The Sarum Rite, a unique and ancient liturgical tradition, holds a special place in the hearts of many across various Christian denominations. Originating from the Salisbury Cathedral in the 11th century, this rite has woven its way through history, impacting not just the Roman Catholic Church, but also the Eastern Orthodox and Anglican communities.
At its core, the Sarum Rite is essentially the Roman Rite with a distinct twist – approximately ten percent of its content is derived from other sources. It’s Mass is near identical to the Tridentine Mass, too. This blend created a rich and diverse liturgical experience, one that was widely adopted across the British Isles and even parts of northwestern Europe.
The journey of the Sarum Rite began with Bishop Osmund of Salisbury in 1078. He merged Norman and Anglo-Saxon traditions, creating a new liturgical usage that resonated deeply across England, Wales, and Ireland. Interestingly, liturgical historians believe this rite even influenced other Roman rites in Norway and Portugal.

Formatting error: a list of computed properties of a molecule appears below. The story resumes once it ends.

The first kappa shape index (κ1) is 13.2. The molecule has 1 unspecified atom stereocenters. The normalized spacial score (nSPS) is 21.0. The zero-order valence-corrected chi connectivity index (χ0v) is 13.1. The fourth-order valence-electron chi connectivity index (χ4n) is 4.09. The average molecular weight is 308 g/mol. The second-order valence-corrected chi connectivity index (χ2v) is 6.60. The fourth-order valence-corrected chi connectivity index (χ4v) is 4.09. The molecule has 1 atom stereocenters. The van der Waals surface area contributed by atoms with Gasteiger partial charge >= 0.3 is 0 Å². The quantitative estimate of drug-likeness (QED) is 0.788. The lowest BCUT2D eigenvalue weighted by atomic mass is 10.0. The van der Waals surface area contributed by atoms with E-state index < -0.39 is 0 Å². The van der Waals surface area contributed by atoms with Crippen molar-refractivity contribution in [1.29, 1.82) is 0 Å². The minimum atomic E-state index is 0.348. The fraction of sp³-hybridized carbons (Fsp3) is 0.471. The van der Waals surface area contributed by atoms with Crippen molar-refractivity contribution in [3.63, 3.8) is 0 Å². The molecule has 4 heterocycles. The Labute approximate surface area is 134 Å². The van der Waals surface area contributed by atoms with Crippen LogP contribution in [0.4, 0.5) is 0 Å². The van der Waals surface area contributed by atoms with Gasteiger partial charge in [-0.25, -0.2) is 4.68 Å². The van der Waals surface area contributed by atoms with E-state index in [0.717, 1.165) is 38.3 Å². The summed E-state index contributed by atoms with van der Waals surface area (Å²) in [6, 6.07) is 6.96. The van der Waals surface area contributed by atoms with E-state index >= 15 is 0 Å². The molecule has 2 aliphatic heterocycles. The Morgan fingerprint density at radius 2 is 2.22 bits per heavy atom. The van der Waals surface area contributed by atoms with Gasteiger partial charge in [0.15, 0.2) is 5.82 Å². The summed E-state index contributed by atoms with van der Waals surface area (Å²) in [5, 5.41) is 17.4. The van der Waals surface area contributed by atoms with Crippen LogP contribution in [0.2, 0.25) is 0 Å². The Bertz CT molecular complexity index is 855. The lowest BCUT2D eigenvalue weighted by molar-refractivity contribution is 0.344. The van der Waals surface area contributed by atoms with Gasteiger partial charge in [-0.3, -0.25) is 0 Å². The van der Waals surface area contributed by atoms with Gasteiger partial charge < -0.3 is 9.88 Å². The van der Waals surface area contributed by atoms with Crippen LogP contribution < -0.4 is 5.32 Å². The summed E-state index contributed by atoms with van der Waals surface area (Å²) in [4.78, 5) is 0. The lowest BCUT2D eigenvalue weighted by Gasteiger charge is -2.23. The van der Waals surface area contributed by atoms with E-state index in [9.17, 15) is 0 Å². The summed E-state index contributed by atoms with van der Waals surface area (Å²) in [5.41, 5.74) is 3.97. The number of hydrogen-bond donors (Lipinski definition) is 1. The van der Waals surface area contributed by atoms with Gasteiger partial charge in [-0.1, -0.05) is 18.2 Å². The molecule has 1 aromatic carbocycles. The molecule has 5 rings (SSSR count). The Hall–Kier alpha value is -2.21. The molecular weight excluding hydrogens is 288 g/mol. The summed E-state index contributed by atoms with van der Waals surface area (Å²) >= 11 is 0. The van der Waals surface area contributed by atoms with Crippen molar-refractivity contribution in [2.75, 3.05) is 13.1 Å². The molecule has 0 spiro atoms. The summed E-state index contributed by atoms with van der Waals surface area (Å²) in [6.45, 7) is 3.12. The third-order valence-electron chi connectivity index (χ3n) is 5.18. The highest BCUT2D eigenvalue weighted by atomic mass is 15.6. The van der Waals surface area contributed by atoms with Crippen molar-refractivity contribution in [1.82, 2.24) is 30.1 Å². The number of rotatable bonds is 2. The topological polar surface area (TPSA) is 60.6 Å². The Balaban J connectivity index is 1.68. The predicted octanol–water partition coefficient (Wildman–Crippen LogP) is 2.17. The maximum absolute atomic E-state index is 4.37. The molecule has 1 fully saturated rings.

Despite the seismic changes of the English Reformation, the Sarum Rite’s influence persisted. Its elements were foundational in shaping the Book of Common Prayer, a cornerstone of Anglican worship. Remarkably, the Canterbury Convocation in 1543 upheld the Sarum Breviary for the canonical hours.
The Catholic Church, through Pope Pius V’s Apostolic Constitution ‘Quo primum’, permitted the continuation of rites like Sarum that were more than two hundred years old.
Moreover, the Sarum Rite has found a home within Western Rite Orthodox congregations, appreciated for its antiquity and resemblance to the Byzantine Rite.
This ecumenical embrace is a testament to the rite’s deep historical roots and universal acceptance across Christian traditions. Despite its age, the Sarum Rite remains relevant today, inspiring contemporary Anglican practices known as “English Use” or “Prayer Book Catholicism.”
What an amazing show of ecumenism!
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